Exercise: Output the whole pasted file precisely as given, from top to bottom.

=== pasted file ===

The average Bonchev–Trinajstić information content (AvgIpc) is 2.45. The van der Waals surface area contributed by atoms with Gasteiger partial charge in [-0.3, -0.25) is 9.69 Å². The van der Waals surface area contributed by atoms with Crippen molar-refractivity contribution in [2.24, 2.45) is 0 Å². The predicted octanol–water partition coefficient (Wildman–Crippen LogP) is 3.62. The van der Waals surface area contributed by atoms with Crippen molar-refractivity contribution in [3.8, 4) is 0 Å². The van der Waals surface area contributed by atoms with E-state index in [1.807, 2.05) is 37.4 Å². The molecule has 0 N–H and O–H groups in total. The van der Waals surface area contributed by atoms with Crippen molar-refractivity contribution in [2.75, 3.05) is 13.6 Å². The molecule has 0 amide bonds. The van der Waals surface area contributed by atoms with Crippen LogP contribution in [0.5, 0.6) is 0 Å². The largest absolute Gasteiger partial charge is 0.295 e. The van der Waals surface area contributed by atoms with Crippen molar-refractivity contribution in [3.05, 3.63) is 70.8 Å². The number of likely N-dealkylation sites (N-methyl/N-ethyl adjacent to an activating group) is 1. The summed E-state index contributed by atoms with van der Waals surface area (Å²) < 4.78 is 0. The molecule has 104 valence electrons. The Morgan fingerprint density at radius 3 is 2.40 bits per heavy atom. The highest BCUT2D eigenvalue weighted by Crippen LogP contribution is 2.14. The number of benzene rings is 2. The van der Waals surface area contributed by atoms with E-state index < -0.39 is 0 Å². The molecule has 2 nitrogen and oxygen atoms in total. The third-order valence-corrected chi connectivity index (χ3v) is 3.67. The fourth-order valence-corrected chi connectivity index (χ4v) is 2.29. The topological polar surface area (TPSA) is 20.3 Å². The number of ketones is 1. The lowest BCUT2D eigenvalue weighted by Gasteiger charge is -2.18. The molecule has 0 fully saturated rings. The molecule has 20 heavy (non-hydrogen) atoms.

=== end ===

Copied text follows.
The average Bonchev–Trinajstić information content (AvgIpc) is 2.45. The van der Waals surface area contributed by atoms with Gasteiger partial charge in [-0.3, -0.25) is 9.69 Å². The van der Waals surface area contributed by atoms with Crippen molar-refractivity contribution in [2.24, 2.45) is 0 Å². The predicted octanol–water partition coefficient (Wildman–Crippen LogP) is 3.62. The van der Waals surface area contributed by atoms with Crippen molar-refractivity contribution in [3.8, 4) is 0 Å². The van der Waals surface area contributed by atoms with E-state index in [1.807, 2.05) is 37.4 Å². The molecule has 0 N–H and O–H groups in total. The van der Waals surface area contributed by atoms with Crippen molar-refractivity contribution in [2.75, 3.05) is 13.6 Å². The molecule has 0 amide bonds. The van der Waals surface area contributed by atoms with Crippen LogP contribution in [0.5, 0.6) is 0 Å². The largest absolute Gasteiger partial charge is 0.295 e. The van der Waals surface area contributed by atoms with Crippen molar-refractivity contribution in [3.05, 3.63) is 70.8 Å². The number of likely N-dealkylation sites (N-methyl/N-ethyl adjacent to an activating group) is 1. The summed E-state index contributed by atoms with van der Waals surface area (Å²) < 4.78 is 0. The molecule has 104 valence electrons. The Morgan fingerprint density at radius 3 is 2.40 bits per heavy atom. The highest BCUT2D eigenvalue weighted by Crippen LogP contribution is 2.14. The number of benzene rings is 2. The van der Waals surface area contributed by atoms with E-state index < -0.39 is 0 Å². The molecule has 2 nitrogen and oxygen atoms in total. The third-order valence-corrected chi connectivity index (χ3v) is 3.67. The fourth-order valence-corrected chi connectivity index (χ4v) is 2.29. The topological polar surface area (TPSA) is 20.3 Å². The number of ketones is 1. The lowest BCUT2D eigenvalue weighted by Gasteiger charge is -2.18. The molecule has 0 fully saturated rings. The molecule has 20 heavy (non-hydrogen) atoms.